Many of these men are betraying Our Lord left, right and center; and like when Judas led the mob to Our Lord and Peter struck out with his sword, cutting off the high priest's servant's ear, so too did I strike out with a sword of words. And yes, even though he struck out of love to defend and protect Him, Our Lord instructed the impetuous St. Peter to sheath his sword. Understood.

But all this is just part of a much larger story — a contemporary conspiracy of religious leaders to betray Our Lord by drumming up false charges so that their own self-serving agenda can be carried out. Racism (while an honest concern, indeed) is not the whole story. For some, it isn't actually the story at all. For them, it's a ruse — a vehicle to smuggle in the actual agenda of acceptance of homosexuality within the Church specifically (and whatever remaining vestiges of the culture have not succumbed to the big, gay, hate machine).

We see this in the person of James Martin, for example, who was quick to denounce my reference to the name applied to Gregory. He was calling for Church leaders to denounce me, yet the double standard here is appalling. On multiple occasions, thousands of faithful Catholics across the country have called on multiple bishops, Catholic schools, and Jesuit superiors to denounce Martin's homo-heresy. Yet there's nary a peep.

And as a brief, partial refresher, Martin has said the Son of God did not fully understand his own mission; repeated multiple times the Church's teaching on homosexuality (as expressed in the Catechism) needs to be changed; stated that the Bible is "wrong" — his words — on what it teaches about homosexuality; openly accepted same-sex-attracted men as "married"; never even suggested that those with same-sex attraction should live chaste lives (and certainly never encouraged it); insists that everyone who is gay is "born that way," with the left-unsaid understanding that therefore, homosexual acts are morally acceptable.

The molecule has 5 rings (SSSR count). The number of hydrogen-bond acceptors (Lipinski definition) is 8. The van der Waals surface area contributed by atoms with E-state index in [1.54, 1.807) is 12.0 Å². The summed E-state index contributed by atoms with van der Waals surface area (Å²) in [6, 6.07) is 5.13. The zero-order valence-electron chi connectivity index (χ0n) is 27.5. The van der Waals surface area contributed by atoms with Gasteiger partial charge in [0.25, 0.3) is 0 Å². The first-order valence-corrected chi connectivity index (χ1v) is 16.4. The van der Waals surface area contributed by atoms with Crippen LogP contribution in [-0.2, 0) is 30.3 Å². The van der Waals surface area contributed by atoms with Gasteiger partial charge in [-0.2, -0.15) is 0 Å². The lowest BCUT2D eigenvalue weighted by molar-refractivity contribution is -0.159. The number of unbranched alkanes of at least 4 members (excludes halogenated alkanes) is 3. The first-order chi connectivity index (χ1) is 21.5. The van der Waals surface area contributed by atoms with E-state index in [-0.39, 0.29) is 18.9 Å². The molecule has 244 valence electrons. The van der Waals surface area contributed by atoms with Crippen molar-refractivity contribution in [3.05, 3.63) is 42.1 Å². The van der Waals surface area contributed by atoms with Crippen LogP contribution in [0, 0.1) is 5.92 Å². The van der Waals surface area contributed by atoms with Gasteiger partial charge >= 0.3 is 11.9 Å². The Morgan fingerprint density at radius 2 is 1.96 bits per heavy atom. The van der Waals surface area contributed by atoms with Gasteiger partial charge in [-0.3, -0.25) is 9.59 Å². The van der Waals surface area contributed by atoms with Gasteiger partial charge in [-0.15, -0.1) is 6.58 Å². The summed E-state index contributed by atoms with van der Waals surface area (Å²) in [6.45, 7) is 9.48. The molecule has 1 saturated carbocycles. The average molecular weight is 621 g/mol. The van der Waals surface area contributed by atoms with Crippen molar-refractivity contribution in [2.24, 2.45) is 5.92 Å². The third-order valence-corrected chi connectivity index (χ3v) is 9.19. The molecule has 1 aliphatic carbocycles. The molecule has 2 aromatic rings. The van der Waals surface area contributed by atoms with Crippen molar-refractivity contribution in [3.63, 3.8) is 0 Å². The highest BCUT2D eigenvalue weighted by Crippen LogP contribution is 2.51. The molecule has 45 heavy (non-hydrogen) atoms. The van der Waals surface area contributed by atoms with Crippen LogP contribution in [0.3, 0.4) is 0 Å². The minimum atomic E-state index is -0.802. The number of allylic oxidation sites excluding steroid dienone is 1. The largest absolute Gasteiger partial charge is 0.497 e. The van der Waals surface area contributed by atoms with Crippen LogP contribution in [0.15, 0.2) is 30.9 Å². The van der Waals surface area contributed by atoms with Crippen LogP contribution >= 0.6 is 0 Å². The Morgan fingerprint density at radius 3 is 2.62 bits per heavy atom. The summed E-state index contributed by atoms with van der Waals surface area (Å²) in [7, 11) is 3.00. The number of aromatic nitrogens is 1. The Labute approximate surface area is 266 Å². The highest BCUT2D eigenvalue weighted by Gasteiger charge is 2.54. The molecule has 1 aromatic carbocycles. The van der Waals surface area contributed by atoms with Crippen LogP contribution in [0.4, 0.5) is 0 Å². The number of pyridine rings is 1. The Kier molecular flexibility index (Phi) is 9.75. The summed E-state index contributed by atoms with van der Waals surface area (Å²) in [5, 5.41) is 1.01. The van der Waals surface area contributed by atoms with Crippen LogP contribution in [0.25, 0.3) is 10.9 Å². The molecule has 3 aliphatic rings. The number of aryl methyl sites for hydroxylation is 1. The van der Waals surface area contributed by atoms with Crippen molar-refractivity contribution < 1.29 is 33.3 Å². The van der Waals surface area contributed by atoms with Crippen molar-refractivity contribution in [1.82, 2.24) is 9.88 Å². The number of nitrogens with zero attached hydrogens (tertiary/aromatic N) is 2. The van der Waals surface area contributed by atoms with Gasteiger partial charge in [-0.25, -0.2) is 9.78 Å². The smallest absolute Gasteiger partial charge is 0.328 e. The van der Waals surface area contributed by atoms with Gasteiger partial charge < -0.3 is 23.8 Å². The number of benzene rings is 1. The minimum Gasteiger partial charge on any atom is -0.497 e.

There are many things worse than being racist, and Martin diagnosing a struggling young man as having head problems for trying to be faithful to Christ certainly qualifies!

And that's just for starters. The list of his slyly worded abominations is without end. Anyone who disagrees with his assessment he doesn't think twice about branding a "homophobe." Martin, notice, can call anyone any name he wants. But no word of correction or denunciation for Martin or his ilk from one bishop, university, parish — nothing. In fact, he is celebrated, lauded, pursued for interviews.

And going even further, for any young man who is striving to lead a life of chastity and obedience to the Church's teachings, Martin accuses him of having psychological problems — of not living a "fully integrated life." There are many things worse than being racist, and Martin diagnosing a struggling young man as having head problems for trying to be faithful to Christ certainly qualifies!

Martin and others in the Church are hiding behind racism as a means to advance their own evil. And it most certainly is evil. What spiritual damage does this man knowingly inflict on a young man who, for whatever reasons, finds himself in that spiritual fight? Truly, any priest or prelate who goes to Hell takes a thousand souls with him. So should we sheath our swords when anger gains momentary ascendancy within us as we stare into the depths of tremendous evil? Certainly. Absolutely. Without a doubt.

But that does not mean that the abyss of evil is not real; nor does it mean that an entire civilization is not about to undergo a gigantic upheaval. It is. Recall that, after the betrayal by the Apostle, Judas, the religious leaders had to create a false narrative (two actually) — trumped-up charges — to get their secret desire accomplished. The first was one about religious laws; the second was about sedition and treason. They used popular notions of the day — blasphemy and treason — what people would riot in the streets about, to smuggle in their real ambition, which was the killing of truth.

In the analogy of the Passion, we are today somewhere between the Trial and the Crucifixion. As with all analogies, it falls short of encapsulating everything, but the large points remain — the destruction of a world, the lamenting engendered from that, the proper and improper way to respond, the uncertainty and anxiety over how coming events will unfold, the sheer spiritual exhaustion of it all. Amidst all that, what we do know with rock-solid certainty is whenever the Church mounts Calvary (and it sure looks like much sooner than later), we can never abandon the proclamation of truth, either in witness or word; and, as agonizing as it is to behold and hear the insults and slurs and curses hurled our way, stand at the foot of the Cross experiencing the agony along with Our Blessed Mother. 

We are gathered under Peter, absolutely, but we are St. John, after all. What outpouring of supernatural grace had to be received by him to stand there and behold that scene, even as we behold our own version of it today? We too are now in dire need of that same grace, for the Passion is upon us.